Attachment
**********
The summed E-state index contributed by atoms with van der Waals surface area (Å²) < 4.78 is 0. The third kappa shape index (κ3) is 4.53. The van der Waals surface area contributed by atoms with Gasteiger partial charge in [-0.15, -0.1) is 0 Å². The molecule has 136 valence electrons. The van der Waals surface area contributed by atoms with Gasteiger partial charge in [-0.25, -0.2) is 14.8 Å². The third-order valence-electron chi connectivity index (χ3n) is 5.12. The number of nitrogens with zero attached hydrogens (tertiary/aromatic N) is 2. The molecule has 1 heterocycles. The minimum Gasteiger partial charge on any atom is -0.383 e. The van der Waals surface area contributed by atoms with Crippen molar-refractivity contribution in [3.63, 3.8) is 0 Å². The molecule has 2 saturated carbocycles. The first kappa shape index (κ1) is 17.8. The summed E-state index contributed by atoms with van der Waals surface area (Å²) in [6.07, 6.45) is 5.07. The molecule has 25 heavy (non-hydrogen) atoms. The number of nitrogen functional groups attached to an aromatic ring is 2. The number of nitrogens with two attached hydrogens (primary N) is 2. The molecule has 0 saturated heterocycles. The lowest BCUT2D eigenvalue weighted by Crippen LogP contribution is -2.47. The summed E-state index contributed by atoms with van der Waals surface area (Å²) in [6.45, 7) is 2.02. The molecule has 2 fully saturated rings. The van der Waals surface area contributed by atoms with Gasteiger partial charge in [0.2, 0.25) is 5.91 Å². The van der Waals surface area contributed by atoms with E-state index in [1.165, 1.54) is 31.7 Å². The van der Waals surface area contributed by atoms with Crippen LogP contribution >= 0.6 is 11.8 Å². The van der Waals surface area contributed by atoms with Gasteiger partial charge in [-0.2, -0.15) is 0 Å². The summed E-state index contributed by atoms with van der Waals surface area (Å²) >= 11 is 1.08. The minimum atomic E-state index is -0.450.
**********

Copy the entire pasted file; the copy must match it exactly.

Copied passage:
The summed E-state index contributed by atoms with van der Waals surface area (Å²) < 4.78 is 0. The third kappa shape index (κ3) is 4.53. The van der Waals surface area contributed by atoms with Gasteiger partial charge in [-0.15, -0.1) is 0 Å². The molecule has 136 valence electrons. The van der Waals surface area contributed by atoms with Gasteiger partial charge in [-0.25, -0.2) is 14.8 Å². The third-order valence-electron chi connectivity index (χ3n) is 5.12. The number of nitrogens with zero attached hydrogens (tertiary/aromatic N) is 2. The molecule has 1 heterocycles. The minimum Gasteiger partial charge on any atom is -0.383 e. The van der Waals surface area contributed by atoms with Crippen molar-refractivity contribution in [3.63, 3.8) is 0 Å². The molecule has 2 saturated carbocycles. The first kappa shape index (κ1) is 17.8. The summed E-state index contributed by atoms with van der Waals surface area (Å²) in [6.07, 6.45) is 5.07. The molecule has 25 heavy (non-hydrogen) atoms. The number of nitrogen functional groups attached to an aromatic ring is 2. The number of nitrogens with two attached hydrogens (primary N) is 2. The molecule has 0 saturated heterocycles. The lowest BCUT2D eigenvalue weighted by Crippen LogP contribution is -2.47. The summed E-state index contributed by atoms with van der Waals surface area (Å²) in [6.45, 7) is 2.02. The molecule has 2 fully saturated rings. The van der Waals surface area contributed by atoms with Gasteiger partial charge in [0.2, 0.25) is 5.91 Å². The van der Waals surface area contributed by atoms with E-state index in [1.165, 1.54) is 31.7 Å². The van der Waals surface area contributed by atoms with Crippen LogP contribution >= 0.6 is 11.8 Å². The van der Waals surface area contributed by atoms with Gasteiger partial charge in [-0.2, -0.15) is 0 Å². The summed E-state index contributed by atoms with van der Waals surface area (Å²) >= 11 is 1.08. The minimum atomic E-state index is -0.450.